Mississippi Bracey – “Stered Gal”

Today we have another great bluesman from the Mississippi Delta, crooning with pride about his lovely lady. Caldwell Mississippi Bracey was born in the Delta in the early 1900’s and recorded four sides with Okeh Records in 1930. Turn up his smooth voice, pour yourself a stiff drink and reminisce about your lost loves. Enjoy!

Mississippi Bracey – “Stered Gal (play/download)

Oscar “Buddy” Woods – “Don’t Sell It, Don’t Give It Away”

Oscar ‚ÄúBuddy‚Äù Woods was a musical genius. The original master collaborator, a member of the first mixed-race country blues group and¬†a pioneer of the lap-steel-bottleneck blues. “Don’t Sell it, Don’t Give it Away”¬†is considered¬†Woods’ signature tune ‚Äî an upbeat good old-fashioned break-up¬†song that makes you want to dance.¬†He achieves¬†equal parts blues-y lyrics¬†to catchy melody by¬†inserting instrumental solos between¬†his verses. Oscar Woods¬†composed music¬†through the end of the Harlem Renaissance and through Prohibition, which makes Woods unique¬†in that he achieved musical greatness during¬†a period in history that was hard on musical freedom.¬†

¬†Oscar” Buddy” Woods – “Don’t Sell It, Don’t Give It Away” (mp3)

Alonzo Yancey – “Everybody’s Rag” (mp3/video)

Alonzo Yancey – “Everybody’s Rag” (mp3)

Ragtime is known as the music “that came from the people and then got lost,” mostly because jazz stole its thunder as it captured the public’s attention after 1917. Essentially piano music, ragtime showcases the genius of skilled pianists including Alonzo Yancey. Not much is known about Yancey, except that he was the lesser known of the Yancey brothers and he was raised in Chicago. “Everybody’s Rag” recorded in 1943, exhibits the epitome of this mischievous genre which brings to mind classic silent films a la Charlie Chaplin. Yancey serves his piano straight up, as one can only imagine the skill it takes to move your fingers as fast as the melody requires.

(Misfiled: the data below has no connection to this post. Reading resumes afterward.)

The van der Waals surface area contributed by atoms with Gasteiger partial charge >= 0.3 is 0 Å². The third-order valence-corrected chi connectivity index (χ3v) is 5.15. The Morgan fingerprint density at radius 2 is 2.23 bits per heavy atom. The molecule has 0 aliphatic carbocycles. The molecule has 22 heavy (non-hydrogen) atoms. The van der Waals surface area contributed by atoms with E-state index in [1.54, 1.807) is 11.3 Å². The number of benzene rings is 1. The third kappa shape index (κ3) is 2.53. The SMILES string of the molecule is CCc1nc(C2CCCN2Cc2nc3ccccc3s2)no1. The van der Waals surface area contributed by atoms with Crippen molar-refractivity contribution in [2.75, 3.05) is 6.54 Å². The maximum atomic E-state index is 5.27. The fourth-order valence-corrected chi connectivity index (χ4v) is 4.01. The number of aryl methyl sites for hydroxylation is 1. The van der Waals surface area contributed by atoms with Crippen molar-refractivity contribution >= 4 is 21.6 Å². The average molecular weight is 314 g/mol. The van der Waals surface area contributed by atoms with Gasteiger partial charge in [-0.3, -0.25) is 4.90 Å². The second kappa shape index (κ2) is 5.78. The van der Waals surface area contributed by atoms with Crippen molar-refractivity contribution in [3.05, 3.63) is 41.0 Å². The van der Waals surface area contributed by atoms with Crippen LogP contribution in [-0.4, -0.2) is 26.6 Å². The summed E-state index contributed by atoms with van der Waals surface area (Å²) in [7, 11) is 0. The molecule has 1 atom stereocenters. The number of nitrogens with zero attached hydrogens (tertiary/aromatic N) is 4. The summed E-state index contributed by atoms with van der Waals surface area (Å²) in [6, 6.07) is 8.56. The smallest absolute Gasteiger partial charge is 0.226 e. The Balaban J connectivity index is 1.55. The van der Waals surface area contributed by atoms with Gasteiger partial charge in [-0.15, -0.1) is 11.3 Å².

Walter Roland – “Jookit Jookit” (mp3)

Walter Roland – “Jookit Jookit” (mp3)

Walter Roland remains one of the blue’s most elusive and mysterious figures. Born in or around Birmingham AL, circa 1900. He first emerged on the city’s blues circuit during the 1920s already a skilled and versatile pianist whose repertoire ran the gamut from slow, gut-wrenching blues, to exuberant boogie-woogies. This mp3 is a testament to the boogie-woogie side of his playing.

Bessie Smith – “He Treats Me Like A Dog” (mp3)

Bessie Smith – “He Treats Me Like A Dog” (mp3)

As the “Empress of the Blues,” Bessie Mae Smith’s strong vocals shines through in “He Treats Me Like a Dog.” With a history of poverty and other socioeconomic struggles, Bessie Smith was able to let go and express her pain threw song. “He Treats Me Like a Dog” showcases Smith’s ability to not only sing, but to put the listener through the same experiences for the time being. Both beautiful and defiant, Bessie Mae Smith’s crown as the “ Empress of the Blues” proves appropriate.

Scrapper Blackwell and Leroy Carr – “Alabama Woman Blues” (mp3)

Scrapper Blackwell and Leroy Carr – “Alabama Woman Blues” (mp3)

Scrapper Blackwell and Leroy Carr were a famous guitar and piano duo of the 1920s. It was Carr that convinced Blackwell, a withdrawn and reserved man, to start playing professionally. Blackwell was known for his song “Kokomo Blues,” which was redone later by legendary Robert Johnson as “Sweet Home Chicago.” I know you will enjoy this mp3.

Bessie Jackson – “Barbeque Bess”

Born Lucille Bogan, Bessie is heatin’ up the grill, here! A saucy, tantalizing mp3 that will surely get your mouth watering. Known for her sensuous style and sass, she made her mark in the 1920’s blues scene from the vaudeville stages and wound up at Paramount Records. Feared by a few, but mostly admired by many, Bessie Jackson is hotter than hot. What time did she say to stop by?

Bessie Jackson – “Barbeque Bess” (mp3)